This project, developed on top of WordPress, had so much custom coding that it can barely be thought of as a WordPress site. Because I did not want fans of the team to deal with a back-end admin type view to input data, I designed front-end forms and interactions so that user fans and users on staff never had the sort of jarring experience of two different interfaces, making this function like a web app and not the typical WordPress site. The staff put in blog content and player info and that worked more like a Tumblr does, in terms of the experience, so that we eliminated any need for WP training.

This was part of an omni-channel experience for becoming a “Sporting Member” with custom rewards card impact (like a credit card) that fans swipe when paying for something to earn a discount or rewards. Their season tickets are also on that card, which is how they get into a game at the gate. So single sign-on had to be developed for a mobile app, tablet apps which stadium staff used to sign people up on the spot at the gate, and in this application for both tickets AND points earned. All data being driven into the database serving all of these apps was key because of the (desired) real-time updating of the site about rewards, or free tickets, etc.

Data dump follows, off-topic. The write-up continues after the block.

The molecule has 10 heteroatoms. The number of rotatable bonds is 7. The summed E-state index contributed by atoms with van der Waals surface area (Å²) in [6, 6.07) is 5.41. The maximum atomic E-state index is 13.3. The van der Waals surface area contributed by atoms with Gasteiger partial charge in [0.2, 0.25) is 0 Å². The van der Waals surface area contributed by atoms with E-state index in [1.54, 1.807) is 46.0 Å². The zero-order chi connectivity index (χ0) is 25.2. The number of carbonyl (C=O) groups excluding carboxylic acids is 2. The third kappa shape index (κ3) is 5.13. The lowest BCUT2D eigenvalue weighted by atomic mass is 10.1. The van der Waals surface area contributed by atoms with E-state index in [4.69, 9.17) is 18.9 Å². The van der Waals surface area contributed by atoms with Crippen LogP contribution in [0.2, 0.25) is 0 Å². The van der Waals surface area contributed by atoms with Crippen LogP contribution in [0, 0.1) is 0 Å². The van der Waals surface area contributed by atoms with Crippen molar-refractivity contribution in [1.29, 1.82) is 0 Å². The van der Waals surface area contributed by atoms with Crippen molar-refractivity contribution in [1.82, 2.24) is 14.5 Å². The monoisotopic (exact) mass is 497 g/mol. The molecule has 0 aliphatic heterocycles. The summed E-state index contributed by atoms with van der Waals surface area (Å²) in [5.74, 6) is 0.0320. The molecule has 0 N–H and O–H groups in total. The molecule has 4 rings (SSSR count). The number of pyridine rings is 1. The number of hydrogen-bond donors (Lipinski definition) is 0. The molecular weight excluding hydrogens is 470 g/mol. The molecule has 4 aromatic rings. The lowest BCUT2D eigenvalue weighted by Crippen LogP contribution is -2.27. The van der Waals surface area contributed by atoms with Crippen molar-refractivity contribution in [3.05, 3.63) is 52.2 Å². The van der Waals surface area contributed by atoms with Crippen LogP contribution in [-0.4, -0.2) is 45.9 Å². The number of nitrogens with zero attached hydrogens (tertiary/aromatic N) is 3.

Here are a few planning documents so you can see my communication style and organization. This was a large project done quickly, involving a software team at SKC, our development friends at Wirevibe and Moblico, all of our Fresh ID team plus design contractor help prior to their new stadium opening. We drew a lot of stuff on whiteboards, took pics with phones, and then designers went straight to visual designs and developers to back-end coding (the overall look had been approved) so I have a ton of uxp artifacts from this project and these are just a few of them.

A. I began by drawing sitemaps and sketches


B. Detailed feature wireframes and dev notes were created along the way.

C. Because we had the hard deadline of stadium opening soon, we kept a visual sitemap up to date with screens that were completed so managers could see at a glance what design had been handed off to developers at least. This was a very handy tool and we kept it printed and posted on the wall at the SKC office we used for a war room.


D. We had a lot of moving parts, and at some point the project manager needed to know what design we had done so far given we had changed the features around a ton to deal with priorities/realities of four sets of developers working on different things that were done or not done, so I put these status documents together.

 See the portfolio piece at Fresh ID for the marketing site we designed for this app and a bit more info.